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Thread: Insurance Questions

  1. #51
    Pieter's Avatar
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    Re: Insurance Questions

    Quote Originally Posted by HMG View Post
    My Amica policy is similar in many respects; I believe it's somewhat standard. But some things to be aware of:
    • damage due to flooding may not be covered
    • the coverage limit for personal property not at the principle residence (for example, at a hotel) is lower


    I like to take photos of the item and of it's serial number. I feel a photo is stronger evidence that you actually possessed the item. Particularly as so much of my equipment was purchased used and, when bought as a package, not itemized.
    A less than scrupulous individual could obtain photos of serial numbers from ebay.

  2. #52

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    Re: Insurance Questions

    Quote Originally Posted by Pieter View Post
    A less than scrupulous individual could obtain photos of serial numbers from ebay.
    A less than scrupulous individual could falsify a receipt, especially from a defunct store on an item supposedly purchased many years ago. There's no end to what a less than scrupulous individual could do. As the rightful owner of the item, you just do what you can to stack the odds in your favor.

  3. #53
    Tin Can's Avatar
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    Re: Insurance Questions

    Remember when the 'smart' people engraved by scratch their SS # on everything

    degrading value

    with identity theft risk

  4. #54

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    Re: Insurance Questions

    Quote Originally Posted by Tin Can View Post
    Remember when the 'smart' people engraved by scratch their SS # on everything

    degrading value

    with identity theft risk
    You wouldn’t want your social security number all over the place today. Your last name would be enough.

  5. #55

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    Re: Insurance Questions

    In slight defense of the insurance industry, the amount of fraud they face from their policy holders (let alone third parties) is pretty significant. Right after joining the CA bar I was assigned to work on the MGM Fire Case. Some 85 deaths and lots of injury claims arising out of the huge casino fire. Over the course of a couple years, I participated in 50 or so depositions of survivors. EVERY SINGLE ONE of them had just had a winning night in the casino, meaning that when they fled their room they left piles of chips on the nightstand. Wow.. And how, I wondered, do these casinos stay in business? And so many Rolex watches lost for which there were no receipts...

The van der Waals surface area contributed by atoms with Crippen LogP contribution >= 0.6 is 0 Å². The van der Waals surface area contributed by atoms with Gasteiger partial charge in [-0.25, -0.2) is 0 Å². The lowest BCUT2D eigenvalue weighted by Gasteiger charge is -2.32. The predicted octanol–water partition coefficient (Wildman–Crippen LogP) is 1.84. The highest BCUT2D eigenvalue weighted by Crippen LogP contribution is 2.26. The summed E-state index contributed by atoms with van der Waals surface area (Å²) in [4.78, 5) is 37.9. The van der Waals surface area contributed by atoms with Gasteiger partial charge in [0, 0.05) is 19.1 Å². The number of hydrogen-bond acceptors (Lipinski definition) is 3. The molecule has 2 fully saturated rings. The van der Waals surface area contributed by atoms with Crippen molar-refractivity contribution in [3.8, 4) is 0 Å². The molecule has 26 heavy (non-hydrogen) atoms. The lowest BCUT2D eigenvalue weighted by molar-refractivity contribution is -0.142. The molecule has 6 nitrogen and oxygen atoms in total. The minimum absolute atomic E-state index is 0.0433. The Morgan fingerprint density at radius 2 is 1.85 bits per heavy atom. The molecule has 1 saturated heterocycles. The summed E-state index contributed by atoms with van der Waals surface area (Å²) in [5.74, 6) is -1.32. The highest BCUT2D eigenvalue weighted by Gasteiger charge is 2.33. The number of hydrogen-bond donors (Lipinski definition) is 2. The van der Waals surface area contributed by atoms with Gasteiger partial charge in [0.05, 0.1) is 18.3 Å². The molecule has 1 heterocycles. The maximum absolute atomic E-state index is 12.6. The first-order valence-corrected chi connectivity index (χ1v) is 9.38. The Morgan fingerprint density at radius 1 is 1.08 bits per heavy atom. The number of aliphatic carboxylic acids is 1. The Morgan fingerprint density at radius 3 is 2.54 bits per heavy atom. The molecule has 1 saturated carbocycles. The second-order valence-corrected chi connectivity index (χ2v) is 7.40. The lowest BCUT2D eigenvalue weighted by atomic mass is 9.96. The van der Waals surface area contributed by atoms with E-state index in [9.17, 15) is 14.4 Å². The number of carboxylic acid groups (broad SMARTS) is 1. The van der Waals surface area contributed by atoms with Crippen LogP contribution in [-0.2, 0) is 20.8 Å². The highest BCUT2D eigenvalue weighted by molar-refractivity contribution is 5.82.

Unfortunately, I had to make a burglary claim against my homeowners' policy for camera equipment around 1990. I had receipts for most of the things. For ones that I didn't, you could see the equipment being used on vacation in some of my wife's pictures. I used quoted prices from B&H for replacement costs. They did pay me for an F4 as they couldn't find a new F3HP. That's replacement cost in action. Better than arguing what a used F3HP was worth. The adjuster commented that he'd never had such a thorough documentation on a loss. That didn't stop him from sitting on it with no payments for 90 days, but once prodded he paid 100%. I was particularly disappointed that a local well known camera retailer (starts with S****y's) took in lots of my LF equipment without doing the required running of serial numbers. My 8X10 Zone VI camera was located at that store, thanks to the assistance of Zone VI. I called S****y's and they said they bought it with "lots of other stuff," (i.e., all my stuff) but when the police showed up to claim the camera, they claimed it was only that one thing that we knew about.